When West Side Story opened on Broadway on September 26, 1957, it changed the nature of the American musical and challenged the country’s view of itself. The show dealt seriously with violence, adolescent gangs and racial prejudice—themes rarely included in musicals—and ended with one of the show’s leads dead on stage. The integration of music, dance and script, as well as the theatricality of the staging were a revelation to audiences.
The musical’s success must be credited primarily to its creators, extraordinary artists who brought out the best in each other. Composer Leonard Bernstein created his most memorable score—complex, passionate, tuneful, shocking and bursting with rhythmic energy. Jerome Robbins, credited with conceiving the show, doubled as director and choreographer. Lyricist Stephen Sondheim, in his first Broadway musical, exhibited the wit, intelligence and craft that would make him the pre-eminent songwriter of his generation. Arthur Laurents staged William Shakespeare's “Romeo and Juliet” in contemporary Manhattan with a lean, concise libretto, which allowed for the integration of language, music, dance and movement. All of these elements came together to create a groundbreaking musical.
The Library pays homage to one of the Great White Way’s most beloved musicals with “West Side Story: Birth of a Classic.” The exhibition, drawn mostly from the Library’s extensive Leonard Bernstein Collection, offers a rare view into the creative process and collaboration involved in the making of this extraordinary production. Included in the exhibition are unique items such as an early synopsis and outline of the script; Bernstein’s annotated copy of "Romeo and Juliet"; choreographic notes from Robbins; two original watercolor set designs by Oliver Smith; original music manuscripts; a facsimile of a Sondheim lyric sketch for the song "Somewhere"; and amusing opening-night telegrams from celebrities such as Lauren Bacall, Cole Porter and Betty Comden and Adolph Green.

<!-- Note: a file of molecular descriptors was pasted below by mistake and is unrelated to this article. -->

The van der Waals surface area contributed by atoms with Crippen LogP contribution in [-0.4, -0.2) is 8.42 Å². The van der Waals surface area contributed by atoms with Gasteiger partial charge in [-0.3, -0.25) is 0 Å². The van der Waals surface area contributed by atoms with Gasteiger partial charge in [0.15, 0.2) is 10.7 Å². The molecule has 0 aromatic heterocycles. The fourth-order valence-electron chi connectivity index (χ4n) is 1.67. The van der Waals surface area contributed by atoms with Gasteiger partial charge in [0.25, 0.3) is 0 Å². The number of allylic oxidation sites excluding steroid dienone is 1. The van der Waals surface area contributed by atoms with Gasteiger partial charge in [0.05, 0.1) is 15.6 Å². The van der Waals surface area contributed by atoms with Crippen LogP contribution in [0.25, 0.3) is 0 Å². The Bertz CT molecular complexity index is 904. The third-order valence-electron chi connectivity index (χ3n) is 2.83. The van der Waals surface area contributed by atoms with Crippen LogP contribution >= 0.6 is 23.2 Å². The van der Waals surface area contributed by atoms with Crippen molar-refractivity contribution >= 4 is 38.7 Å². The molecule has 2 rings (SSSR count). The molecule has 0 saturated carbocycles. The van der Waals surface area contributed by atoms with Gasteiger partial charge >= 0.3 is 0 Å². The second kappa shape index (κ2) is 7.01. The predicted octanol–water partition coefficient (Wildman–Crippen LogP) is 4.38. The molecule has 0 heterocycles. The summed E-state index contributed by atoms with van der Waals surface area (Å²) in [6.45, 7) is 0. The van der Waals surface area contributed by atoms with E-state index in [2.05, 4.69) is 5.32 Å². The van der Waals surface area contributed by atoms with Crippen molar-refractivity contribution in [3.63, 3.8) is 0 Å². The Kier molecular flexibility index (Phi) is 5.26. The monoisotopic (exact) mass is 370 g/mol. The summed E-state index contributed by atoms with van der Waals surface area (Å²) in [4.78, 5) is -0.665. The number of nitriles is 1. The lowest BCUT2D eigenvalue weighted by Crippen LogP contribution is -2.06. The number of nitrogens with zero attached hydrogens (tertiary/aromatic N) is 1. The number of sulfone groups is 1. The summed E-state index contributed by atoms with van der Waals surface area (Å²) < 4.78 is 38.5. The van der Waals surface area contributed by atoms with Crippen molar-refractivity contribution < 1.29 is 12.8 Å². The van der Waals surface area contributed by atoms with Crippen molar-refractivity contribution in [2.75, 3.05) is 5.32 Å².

Also included are notes that reveal actors who auditioned, such as Jerry Orbach and Warren Beatty, who was described as "good voice—can’t open his jaw—charming as hell—clean cut." As an added bonus, the Library has had the very first prints made of several never-before-seen production photographs taken for Look magazine for a feature spread that never ran.
Although the exhibition closes at the Library on March 29, it will travel to the Library of Congress/Ira Gershwin Gallery at the Walt Disney Concert Hall in Los Angeles, where it will be on view for six months.
To mark the exhibition’s opening on Sept. 26, 2007, an article ran in the September 2007 issue of the Library of Congress Information Bulletin. Featured is a selection of images from the exhibition. The Information Bulletin reports on the policies, programs and events of the Library to members of Congress; public, academic and research institutions; learned societies and allied organizations; and to the more than 1,000 depository libraries in the United States. Archived issues as far back as 1993 are available online.
The composer, conductor, writer and teacher Leonard Bernstein (1918-1990) was one of 20th-century America's most important musical figures. The Leonard Bernstein Collection is one of the largest and most varied of the many special collections held by the Library’s Music Division. Its more than 400,000 items, including music and literary manuscripts, correspondence, photographs, audio and video recordings, fan mail and other types of materials extensively document Bernstein's extraordinary life and career.